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Management Practices Across Firms and Countries

  • Nicholas Bloom
  • Christos Genakos
  • Raffaella Sadun
  • John Van Reenen

For the last decade we have been using double-blind survey techniques and randomized sampling to construct management data on over 10,000 organizations across twenty countries. On average, we find that in manufacturing American, Japanese, and German firms are the best managed. Firms in developing countries, such as Brazil, China and India tend to be poorly managed. American retail firms and hospitals are also well managed by international standards, although American schools are worse managed than those in several other developed countries. We also find substantial variation in management practices across organizations in every country and every sector, mirroring the heterogeneity in the spread of performance in these sectors. One factor linked to this variation is ownership. Government, family, and founder owned firms are usually poorly managed, while multinational, dispersed shareholder and private-equity owned firms are typically well managed. Stronger product market competition and higher worker skills are associated with better management practices. Less regulated labor markets are associated with improvements in incentive management practices such as performance based promotion.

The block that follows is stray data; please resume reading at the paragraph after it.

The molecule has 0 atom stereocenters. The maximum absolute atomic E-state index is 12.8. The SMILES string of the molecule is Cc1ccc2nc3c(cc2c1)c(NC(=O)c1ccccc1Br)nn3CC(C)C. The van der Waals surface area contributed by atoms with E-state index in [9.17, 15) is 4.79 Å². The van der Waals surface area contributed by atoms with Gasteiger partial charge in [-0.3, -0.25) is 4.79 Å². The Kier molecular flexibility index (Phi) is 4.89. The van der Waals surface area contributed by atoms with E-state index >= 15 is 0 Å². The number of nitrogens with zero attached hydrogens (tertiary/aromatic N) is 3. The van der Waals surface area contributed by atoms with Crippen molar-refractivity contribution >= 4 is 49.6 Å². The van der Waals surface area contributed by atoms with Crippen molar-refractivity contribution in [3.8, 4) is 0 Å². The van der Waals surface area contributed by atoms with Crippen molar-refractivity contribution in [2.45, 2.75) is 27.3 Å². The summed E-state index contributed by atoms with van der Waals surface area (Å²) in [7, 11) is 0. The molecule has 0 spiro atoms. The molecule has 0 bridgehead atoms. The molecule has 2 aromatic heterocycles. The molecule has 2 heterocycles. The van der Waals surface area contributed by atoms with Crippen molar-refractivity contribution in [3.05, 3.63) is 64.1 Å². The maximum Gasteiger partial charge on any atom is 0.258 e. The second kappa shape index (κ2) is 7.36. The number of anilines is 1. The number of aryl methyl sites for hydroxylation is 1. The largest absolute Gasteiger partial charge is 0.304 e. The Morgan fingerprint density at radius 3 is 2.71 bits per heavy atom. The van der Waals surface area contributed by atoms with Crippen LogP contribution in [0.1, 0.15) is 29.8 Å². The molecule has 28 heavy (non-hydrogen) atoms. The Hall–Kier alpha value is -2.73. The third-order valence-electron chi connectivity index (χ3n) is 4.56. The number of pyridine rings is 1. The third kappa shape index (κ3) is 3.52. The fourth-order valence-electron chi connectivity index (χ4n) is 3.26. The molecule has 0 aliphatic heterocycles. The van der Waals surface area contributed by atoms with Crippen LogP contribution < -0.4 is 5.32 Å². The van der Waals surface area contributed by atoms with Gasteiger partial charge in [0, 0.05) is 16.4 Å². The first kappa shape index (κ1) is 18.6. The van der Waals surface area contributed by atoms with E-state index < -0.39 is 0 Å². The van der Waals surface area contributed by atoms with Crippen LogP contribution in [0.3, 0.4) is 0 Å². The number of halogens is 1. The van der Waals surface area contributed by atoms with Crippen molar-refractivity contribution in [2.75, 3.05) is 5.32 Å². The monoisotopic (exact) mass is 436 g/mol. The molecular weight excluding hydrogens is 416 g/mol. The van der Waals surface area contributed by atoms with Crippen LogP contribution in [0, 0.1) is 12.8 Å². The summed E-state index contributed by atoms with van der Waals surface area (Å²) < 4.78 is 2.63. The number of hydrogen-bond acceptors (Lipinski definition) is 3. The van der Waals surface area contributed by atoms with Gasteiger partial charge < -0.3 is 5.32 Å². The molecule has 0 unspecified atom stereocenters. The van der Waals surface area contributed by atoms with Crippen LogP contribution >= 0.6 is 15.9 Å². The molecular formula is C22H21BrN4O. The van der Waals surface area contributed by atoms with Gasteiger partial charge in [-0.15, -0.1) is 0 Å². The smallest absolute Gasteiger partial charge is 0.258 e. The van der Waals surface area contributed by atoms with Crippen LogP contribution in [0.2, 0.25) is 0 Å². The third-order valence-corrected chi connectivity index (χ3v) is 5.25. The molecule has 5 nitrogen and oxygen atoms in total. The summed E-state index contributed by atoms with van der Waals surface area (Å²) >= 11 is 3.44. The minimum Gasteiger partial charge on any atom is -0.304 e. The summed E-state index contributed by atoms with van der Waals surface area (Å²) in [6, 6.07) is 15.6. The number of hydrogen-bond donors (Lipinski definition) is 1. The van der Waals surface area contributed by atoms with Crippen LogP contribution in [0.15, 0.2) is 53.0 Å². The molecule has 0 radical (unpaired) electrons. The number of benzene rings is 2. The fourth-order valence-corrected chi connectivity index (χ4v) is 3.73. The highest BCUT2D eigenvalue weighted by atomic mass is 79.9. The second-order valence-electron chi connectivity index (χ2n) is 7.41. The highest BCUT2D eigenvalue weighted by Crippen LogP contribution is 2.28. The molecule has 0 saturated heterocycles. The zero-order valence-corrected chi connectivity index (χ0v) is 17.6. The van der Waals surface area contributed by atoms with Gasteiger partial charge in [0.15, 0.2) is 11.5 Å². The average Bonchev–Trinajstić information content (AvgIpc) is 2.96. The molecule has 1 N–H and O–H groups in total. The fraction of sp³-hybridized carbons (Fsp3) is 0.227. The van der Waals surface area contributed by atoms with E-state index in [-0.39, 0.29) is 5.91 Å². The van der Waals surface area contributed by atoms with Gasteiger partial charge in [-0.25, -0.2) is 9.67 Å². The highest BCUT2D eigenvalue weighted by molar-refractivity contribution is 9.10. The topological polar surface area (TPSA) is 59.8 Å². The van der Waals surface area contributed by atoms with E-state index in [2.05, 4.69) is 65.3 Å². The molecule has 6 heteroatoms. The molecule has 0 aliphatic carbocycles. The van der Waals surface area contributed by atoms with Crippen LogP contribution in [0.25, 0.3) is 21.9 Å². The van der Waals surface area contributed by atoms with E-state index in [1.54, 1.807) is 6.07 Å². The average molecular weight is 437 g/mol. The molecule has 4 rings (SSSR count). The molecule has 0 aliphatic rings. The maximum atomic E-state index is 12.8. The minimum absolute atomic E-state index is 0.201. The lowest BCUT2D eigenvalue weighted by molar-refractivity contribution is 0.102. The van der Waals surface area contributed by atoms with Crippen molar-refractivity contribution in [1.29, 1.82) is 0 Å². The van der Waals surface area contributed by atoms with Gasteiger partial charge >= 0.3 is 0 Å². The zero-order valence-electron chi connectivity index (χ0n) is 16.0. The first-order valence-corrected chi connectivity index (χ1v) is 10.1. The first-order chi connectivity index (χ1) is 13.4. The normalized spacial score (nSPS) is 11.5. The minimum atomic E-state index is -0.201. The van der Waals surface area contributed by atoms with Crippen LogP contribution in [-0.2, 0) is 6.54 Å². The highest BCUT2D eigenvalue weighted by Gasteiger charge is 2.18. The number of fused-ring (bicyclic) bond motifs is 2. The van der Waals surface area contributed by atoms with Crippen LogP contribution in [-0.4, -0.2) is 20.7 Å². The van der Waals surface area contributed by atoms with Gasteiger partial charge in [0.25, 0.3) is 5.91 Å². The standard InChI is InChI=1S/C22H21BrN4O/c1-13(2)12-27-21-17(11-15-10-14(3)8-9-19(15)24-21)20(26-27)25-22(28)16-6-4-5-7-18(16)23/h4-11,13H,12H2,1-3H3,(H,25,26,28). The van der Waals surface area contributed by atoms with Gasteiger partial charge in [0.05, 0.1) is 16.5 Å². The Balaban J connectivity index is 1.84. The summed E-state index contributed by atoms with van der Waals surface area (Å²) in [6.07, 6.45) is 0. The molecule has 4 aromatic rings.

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File URL: http://www.nber.org/papers/w17850.pdf
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Paper provided by National Bureau of Economic Research, Inc in its series NBER Working Papers with number 17850.

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Date of creation: Feb 2012
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Publication status: published as Bloom, Nicholas, Christos Genakos, Raffaella Sadun, and John Van Reenen. "Management Practices across Firms and Countries." Academy of Management Perspectives 26, no. 1 (February 2012): 12–33.
Handle: RePEc:nbr:nberwo:17850
Note: EFG HE IO LS PE PR